Managing advanced manufacturing technology (AMT) implementation in manufacturing SMEs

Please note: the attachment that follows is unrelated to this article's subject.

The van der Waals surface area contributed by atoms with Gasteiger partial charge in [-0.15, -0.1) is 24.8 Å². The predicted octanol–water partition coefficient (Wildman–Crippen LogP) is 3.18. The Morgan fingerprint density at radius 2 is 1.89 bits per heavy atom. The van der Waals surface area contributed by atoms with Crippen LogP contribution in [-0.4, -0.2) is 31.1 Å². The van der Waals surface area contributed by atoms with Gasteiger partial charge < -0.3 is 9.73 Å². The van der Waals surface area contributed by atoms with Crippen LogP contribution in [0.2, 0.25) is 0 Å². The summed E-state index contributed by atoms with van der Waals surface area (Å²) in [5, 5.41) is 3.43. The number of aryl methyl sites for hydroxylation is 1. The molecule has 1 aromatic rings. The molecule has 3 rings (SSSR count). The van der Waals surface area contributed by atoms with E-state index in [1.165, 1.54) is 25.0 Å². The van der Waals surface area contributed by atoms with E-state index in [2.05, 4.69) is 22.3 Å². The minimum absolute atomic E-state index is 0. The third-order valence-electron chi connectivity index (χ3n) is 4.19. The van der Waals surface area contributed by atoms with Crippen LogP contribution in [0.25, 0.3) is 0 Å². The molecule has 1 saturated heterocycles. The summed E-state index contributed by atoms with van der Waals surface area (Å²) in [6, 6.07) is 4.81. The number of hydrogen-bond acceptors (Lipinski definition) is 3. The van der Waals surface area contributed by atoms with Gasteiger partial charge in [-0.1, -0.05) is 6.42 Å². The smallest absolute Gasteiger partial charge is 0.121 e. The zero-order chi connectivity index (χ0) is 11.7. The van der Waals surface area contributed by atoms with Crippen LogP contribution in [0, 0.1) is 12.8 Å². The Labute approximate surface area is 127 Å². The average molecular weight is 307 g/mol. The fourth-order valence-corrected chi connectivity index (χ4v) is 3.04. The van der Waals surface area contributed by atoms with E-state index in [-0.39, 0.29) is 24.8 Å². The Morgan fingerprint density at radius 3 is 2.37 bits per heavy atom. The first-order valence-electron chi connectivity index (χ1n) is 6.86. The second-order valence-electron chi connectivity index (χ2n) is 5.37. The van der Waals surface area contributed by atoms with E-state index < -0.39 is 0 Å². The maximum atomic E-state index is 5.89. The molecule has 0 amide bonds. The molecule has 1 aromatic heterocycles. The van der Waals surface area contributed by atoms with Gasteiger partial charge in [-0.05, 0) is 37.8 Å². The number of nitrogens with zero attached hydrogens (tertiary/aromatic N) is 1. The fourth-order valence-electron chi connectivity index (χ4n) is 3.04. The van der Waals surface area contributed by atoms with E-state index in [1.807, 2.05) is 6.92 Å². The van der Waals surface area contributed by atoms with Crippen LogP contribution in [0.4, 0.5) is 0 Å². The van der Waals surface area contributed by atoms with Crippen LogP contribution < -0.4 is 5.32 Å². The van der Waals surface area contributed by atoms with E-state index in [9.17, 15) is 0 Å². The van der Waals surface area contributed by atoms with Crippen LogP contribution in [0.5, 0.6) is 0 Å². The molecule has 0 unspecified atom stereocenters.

Purpose ‐ The purpose of this paper is to describe a new methodology for implementing leading edge technology into "design and manufacture" companies, for them to gain a competitive advantage, integrate the supply chain and improve company performance and intangible assets. Design/methodology/approach ‐ A seven-stage process is applied to 73 SMEs, which involves identifying suitable companies, capability mapping, designing bespoke solutions, sourcing, funding, implementing new technology and training, followed by formal capability reviews. Informal guidance is offered throughout the process to increase confidence in new systems and reduce transitional performance gaps. Findings ‐ The success rate was very high; companies often experienced a positive step change in performance and income, with notable increases in confidence and customer perceptions. The methodology was embraced by the companies, resulting in very few dropouts. Research limitations/implications ‐ A long-term study is needed to review company performance over an extended period. Practical implications ‐ Providing free independent expert advice on the benefits of technological adaptation, specifically the advantages/disadvantages of candidate advanced manufacturing technology (AMT) systems, assists SMEs in gaining sufficient confidence to implement new technology, especially when the requirements of all stakeholders are taken into consideration. Training at an appropriate level coupled with mentoring is necessary to gain the maximum benefits from new systems. Social implications ‐ Funding initiatives can benefit from increased participating company performance by supplying leading edge technology and mentoring in addition to training and supplier agnostic advice. Originality/value ‐ The paper was able to assess the effects on business processes and income from technological adaptation using real time feedback from participating companies.